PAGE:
So when you asked about vinegar helping you taper off carbs, I told you to try it, test & see what works for you. I'm pretty sure I didn't misunderstand, but I didn't give you a specific answer, because there ARE no blanket rules for us. Yes we know that carbs do us in, but each of us has to find exactly WHICH carbs hurt us the most. There are a few people who have found they can eat small amounts of potatoes or brown rice or certain low-carb breads - some can even enjoy fruit . . . and it's wonderful that they can. But because they can doesn't mean I can. I had to do my own tests to see what I can tolerate.

Everybody here loves their carbs . . . Jen is a bread baker from way back, so now she still bakes her bread and gives it all away. I'm a bread baker from way back too, but I can't handle having it in the house, even long enough to carry it to a neighbor, so I stopped baking because I CANNOT eat it and stay under 140. Not even one slice.

When I was a youngster, I hated doing dishes. If I would fiddle around long enough, sometimes Mom would finish cleaning up what I didn't do. And when the guilt niggled me, I'd rationalize that Mom "liked" doing dishes, so it didn't bother her as much as it did me. Yeah riiiight. A lot of new diabetics kinda think well - those guys just don't understand - they don't love bread/potatoes/pasta as much as I love it! And that is SO not true! We all love it - and some of us have had to sacrifice it to gain good health and lower the risks of complications. I decided that protecting my vision was more important than eating bread, and it really wasn't such a hard decision after all.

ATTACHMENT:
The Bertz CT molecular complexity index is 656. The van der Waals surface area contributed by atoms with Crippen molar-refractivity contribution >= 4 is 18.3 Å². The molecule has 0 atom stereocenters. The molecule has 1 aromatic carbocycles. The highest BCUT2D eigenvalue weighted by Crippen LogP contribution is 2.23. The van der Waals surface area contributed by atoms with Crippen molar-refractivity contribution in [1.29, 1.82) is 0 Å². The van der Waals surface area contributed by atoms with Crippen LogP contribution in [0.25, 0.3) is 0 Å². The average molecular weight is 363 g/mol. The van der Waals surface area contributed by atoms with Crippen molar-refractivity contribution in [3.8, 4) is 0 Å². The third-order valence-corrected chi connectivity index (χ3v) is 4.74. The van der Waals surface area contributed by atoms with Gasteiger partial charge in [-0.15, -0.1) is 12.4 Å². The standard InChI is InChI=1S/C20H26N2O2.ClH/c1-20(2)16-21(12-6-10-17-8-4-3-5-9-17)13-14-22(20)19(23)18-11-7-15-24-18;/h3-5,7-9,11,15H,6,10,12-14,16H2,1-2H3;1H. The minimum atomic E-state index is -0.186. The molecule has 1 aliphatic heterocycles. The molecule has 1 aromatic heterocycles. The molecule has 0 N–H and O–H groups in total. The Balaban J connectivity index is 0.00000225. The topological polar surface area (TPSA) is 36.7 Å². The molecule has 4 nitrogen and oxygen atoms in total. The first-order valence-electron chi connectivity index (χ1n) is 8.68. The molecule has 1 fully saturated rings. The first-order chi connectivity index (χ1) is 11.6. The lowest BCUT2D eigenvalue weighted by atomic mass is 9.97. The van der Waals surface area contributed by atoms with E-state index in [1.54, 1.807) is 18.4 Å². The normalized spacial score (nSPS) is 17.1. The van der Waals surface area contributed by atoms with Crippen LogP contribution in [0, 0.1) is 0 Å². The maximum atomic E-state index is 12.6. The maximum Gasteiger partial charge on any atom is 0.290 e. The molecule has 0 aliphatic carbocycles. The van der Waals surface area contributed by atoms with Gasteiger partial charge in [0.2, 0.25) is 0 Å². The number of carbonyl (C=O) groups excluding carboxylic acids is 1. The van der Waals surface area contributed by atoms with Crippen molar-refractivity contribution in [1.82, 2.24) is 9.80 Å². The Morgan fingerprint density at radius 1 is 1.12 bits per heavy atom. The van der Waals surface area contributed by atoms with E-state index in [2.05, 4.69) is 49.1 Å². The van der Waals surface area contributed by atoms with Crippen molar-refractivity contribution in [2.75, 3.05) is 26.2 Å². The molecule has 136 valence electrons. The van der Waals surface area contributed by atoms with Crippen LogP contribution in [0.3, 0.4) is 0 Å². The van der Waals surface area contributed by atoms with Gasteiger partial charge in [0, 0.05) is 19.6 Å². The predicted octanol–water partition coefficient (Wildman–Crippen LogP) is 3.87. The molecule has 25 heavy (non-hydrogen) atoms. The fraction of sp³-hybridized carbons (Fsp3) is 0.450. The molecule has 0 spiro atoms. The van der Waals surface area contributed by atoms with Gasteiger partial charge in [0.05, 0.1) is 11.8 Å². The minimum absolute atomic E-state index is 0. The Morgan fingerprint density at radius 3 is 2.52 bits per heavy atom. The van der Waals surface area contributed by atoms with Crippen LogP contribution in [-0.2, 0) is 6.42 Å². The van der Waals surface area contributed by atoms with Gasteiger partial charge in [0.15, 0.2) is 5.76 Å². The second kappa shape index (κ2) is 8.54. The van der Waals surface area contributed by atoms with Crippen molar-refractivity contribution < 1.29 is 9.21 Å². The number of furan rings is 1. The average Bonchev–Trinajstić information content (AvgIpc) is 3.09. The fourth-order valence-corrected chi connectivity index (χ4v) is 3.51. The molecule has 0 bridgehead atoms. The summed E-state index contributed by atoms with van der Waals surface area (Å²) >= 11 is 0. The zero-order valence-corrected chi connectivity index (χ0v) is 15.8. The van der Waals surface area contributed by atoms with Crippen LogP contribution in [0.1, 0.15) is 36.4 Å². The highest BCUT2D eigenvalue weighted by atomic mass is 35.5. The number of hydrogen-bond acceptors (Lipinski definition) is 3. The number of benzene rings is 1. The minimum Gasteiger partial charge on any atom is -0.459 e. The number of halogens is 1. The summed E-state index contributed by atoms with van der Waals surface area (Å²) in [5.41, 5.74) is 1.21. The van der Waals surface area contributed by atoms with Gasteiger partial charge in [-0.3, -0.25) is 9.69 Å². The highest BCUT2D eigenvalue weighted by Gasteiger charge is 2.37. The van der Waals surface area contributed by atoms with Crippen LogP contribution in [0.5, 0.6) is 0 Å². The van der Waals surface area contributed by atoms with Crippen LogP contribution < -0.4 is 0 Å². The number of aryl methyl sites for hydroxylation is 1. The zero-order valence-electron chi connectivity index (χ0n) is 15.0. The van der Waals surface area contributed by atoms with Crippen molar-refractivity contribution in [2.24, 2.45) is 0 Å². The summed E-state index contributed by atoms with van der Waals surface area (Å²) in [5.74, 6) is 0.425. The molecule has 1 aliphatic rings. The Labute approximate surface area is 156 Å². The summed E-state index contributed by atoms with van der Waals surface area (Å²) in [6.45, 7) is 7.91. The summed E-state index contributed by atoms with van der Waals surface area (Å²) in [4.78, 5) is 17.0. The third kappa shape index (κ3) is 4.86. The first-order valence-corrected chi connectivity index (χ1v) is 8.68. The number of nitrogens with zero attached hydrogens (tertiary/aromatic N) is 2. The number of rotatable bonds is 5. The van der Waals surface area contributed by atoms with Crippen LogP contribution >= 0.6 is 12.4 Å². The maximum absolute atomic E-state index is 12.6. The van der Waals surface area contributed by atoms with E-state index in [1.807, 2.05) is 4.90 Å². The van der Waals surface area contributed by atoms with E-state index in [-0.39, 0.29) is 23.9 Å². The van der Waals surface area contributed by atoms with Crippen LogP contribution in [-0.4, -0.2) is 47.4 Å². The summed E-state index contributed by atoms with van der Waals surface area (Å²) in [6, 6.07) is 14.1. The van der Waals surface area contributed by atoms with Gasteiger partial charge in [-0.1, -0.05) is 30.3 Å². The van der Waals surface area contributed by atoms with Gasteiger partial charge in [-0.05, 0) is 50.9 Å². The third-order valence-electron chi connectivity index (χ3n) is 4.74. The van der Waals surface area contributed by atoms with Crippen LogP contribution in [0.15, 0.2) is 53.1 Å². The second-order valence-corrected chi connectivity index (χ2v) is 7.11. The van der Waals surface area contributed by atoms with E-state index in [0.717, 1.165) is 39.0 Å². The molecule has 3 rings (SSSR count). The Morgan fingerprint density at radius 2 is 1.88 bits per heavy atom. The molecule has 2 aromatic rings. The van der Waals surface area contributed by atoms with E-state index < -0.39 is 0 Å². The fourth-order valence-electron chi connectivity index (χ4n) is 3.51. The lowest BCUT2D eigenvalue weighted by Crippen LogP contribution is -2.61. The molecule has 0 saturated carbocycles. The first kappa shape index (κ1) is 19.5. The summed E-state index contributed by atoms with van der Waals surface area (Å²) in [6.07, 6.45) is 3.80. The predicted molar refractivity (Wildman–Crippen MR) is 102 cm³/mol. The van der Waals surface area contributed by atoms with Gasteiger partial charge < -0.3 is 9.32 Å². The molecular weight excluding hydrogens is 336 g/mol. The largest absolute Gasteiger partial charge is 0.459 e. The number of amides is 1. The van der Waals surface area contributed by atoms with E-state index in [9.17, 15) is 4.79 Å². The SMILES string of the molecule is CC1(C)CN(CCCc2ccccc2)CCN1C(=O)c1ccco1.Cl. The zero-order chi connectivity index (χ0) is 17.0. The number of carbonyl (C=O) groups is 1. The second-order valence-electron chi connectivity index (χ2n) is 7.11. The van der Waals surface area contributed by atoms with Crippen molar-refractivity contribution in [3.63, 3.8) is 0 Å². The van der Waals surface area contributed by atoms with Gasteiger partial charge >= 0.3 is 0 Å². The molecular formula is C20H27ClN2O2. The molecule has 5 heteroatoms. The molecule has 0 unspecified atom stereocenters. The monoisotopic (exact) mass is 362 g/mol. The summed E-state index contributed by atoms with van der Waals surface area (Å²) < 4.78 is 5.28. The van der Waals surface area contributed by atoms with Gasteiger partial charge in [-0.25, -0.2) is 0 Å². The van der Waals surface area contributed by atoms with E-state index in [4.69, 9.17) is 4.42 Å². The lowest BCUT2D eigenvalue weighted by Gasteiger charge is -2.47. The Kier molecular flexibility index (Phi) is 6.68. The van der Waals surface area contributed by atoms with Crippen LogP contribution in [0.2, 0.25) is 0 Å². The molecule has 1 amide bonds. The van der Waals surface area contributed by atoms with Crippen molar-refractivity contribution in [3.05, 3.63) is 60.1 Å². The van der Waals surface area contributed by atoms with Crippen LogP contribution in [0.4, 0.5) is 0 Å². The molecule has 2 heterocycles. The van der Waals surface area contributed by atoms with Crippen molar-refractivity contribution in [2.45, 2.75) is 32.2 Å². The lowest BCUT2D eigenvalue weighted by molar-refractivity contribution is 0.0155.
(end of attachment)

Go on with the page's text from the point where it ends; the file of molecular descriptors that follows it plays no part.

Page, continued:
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I routinely have a salad with my meals, adding oil and vinegar dressing. This has seemed to allow me to have better carb tolerances, but it in no way allows me to have a lot of bread or pasta.
 

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My words must have been mis-understood by you Jen and maybe others. I regret that. Thank you for your comments. Babbs
Babbs - my comment was NOT directed at you at all. It was meant for the original poster. There is nothing wrong with using vinegar - I'm the Queen of Vinaigrette. But promulgating the idea that a diabetic will control blood sugar with vinegar just seems irresponsible. I also think there's nothing wrong with including bread in your diet - I do, occasionally, and will not sacrifice it. I was trying to point out to the OP that regardless of the levening method, eating bread will increase your blood sugar...your body will treat the grain in that bread pretty much the same, whether it's sourdough, yeasted, or raised with baking soda / powder.

In the end, it's up to the individual to determine which carbs work for them and which don't. You can use rules of thumb (avoid the "whites", include more lower carb veggies and fruits, etc.) as a starting point, and then fine tune it all by eating and testing, eating and testing....